This is the second in a short series of reruns of old columns which I wrote many years ago, as the fictional Professor Theophilus, in an online magazine for Christian college students.  Several people have been kind enough to say that my Ask Theophilus columns kept them sane in those days.



I'm a freshman in college at a university run by [a certain Christian denomination], but I really don't like it.  The longer I'm here, the more I feel like I'm getting theology shoved down my throat.  I'm not really in college with any particular goals in mind: I'm kind of just here because I'm not sure what else to do.  So does it make sense to leave?  I think the college experience has benefited me, but I find myself becoming more and more resentful of the “Christian” part of it.  I have to take many more ministry-theology classes as a part of my general requirements, and I'm really not interested.  I really need advice:  I don't want to make a decision I'm going to regret, especially considering the investment.



The question you need to ask yourself is why you resent “the Christian part of it.” No, I'm not scolding you.  Your reasons for resenting the theology requirements may be either good or bad, but you have to find out what they are.  Here are some of the possibilities:

1.  The real problem is although you recognize the value of college, you're just not ready for college right now, and the theology requirements are an easy target for your resentment about everything in general.

2.  The real problem is that you prefer a shallow faith, and you resent the theology courses because they urge you to cast your net in deeper waters.

3.  The real problem is that although you do want a deeper faith, you resent the theology courses for pushing you faster than you can go.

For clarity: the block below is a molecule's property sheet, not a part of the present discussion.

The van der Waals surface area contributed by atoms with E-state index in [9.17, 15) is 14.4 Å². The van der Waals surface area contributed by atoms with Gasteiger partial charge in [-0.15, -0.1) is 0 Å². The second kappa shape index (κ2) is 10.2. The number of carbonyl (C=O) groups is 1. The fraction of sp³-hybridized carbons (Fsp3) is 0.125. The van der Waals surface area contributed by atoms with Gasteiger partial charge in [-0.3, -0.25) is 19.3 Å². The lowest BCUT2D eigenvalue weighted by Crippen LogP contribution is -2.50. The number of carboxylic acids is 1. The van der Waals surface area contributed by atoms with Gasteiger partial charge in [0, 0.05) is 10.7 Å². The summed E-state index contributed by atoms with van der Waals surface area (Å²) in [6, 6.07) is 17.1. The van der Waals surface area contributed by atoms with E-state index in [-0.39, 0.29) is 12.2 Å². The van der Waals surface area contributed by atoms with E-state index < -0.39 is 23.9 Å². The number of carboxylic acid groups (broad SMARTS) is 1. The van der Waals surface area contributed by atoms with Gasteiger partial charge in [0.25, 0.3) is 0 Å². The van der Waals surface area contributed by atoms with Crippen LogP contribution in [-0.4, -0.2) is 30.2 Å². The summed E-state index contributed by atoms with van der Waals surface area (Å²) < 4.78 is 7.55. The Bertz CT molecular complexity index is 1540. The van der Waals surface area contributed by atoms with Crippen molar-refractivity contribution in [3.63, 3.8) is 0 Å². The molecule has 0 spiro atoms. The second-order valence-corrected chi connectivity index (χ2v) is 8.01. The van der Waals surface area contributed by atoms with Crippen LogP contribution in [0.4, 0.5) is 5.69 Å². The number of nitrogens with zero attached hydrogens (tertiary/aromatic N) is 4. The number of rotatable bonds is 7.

4.  The real problem is that something is wrong with the theology taught in those courses.  It doesn't answer your questions, or it answers them poorly, or it just doesn't have the aroma of Christ.

5.  The real problem is that your theology courses are designed for people who are going into church-related professions, and that's just not your calling.

Don't answer quickly.  Take all the time that you need.  Think; ponder; pray.  You need to be sure of your answer. 

If the answer is number 1, drop out of college for awhile.  Get a job, work hard, be responsible, save money.  If you live at home, pay room and board.  After a few years, think about college again.  You may feel different than you do now. 

If the answer is number 2, try to understand why you don't want to cast your net in deeper waters.  That's like preferring less life to more life.  Perhaps there is a professor or counselor at the college you could talk to about this. 

If the answer is number 3, I suggest that you change schools -- not to one that doesn't push you spiritually (because we all need that kind of push), but to one that pushes at a pace you can keep up with. 

If the answer is number 4, you should probably consider not just a different school, but a school that teaches a different theology.  Notice that I said “consider”; I'm not telling you to do it.  By all means hold onto Christ, but seek a place where you can find all of His truth. 

If the answer is number 5, look for a university where the theology requirements are geared to people more like you -- people who are serious about their faith, but not called to professions in the church. 

Probably, possibly, if!  I hope you weren't looking for a simple answer, because I haven't given you one.  But maybe I've steered you to the right questions.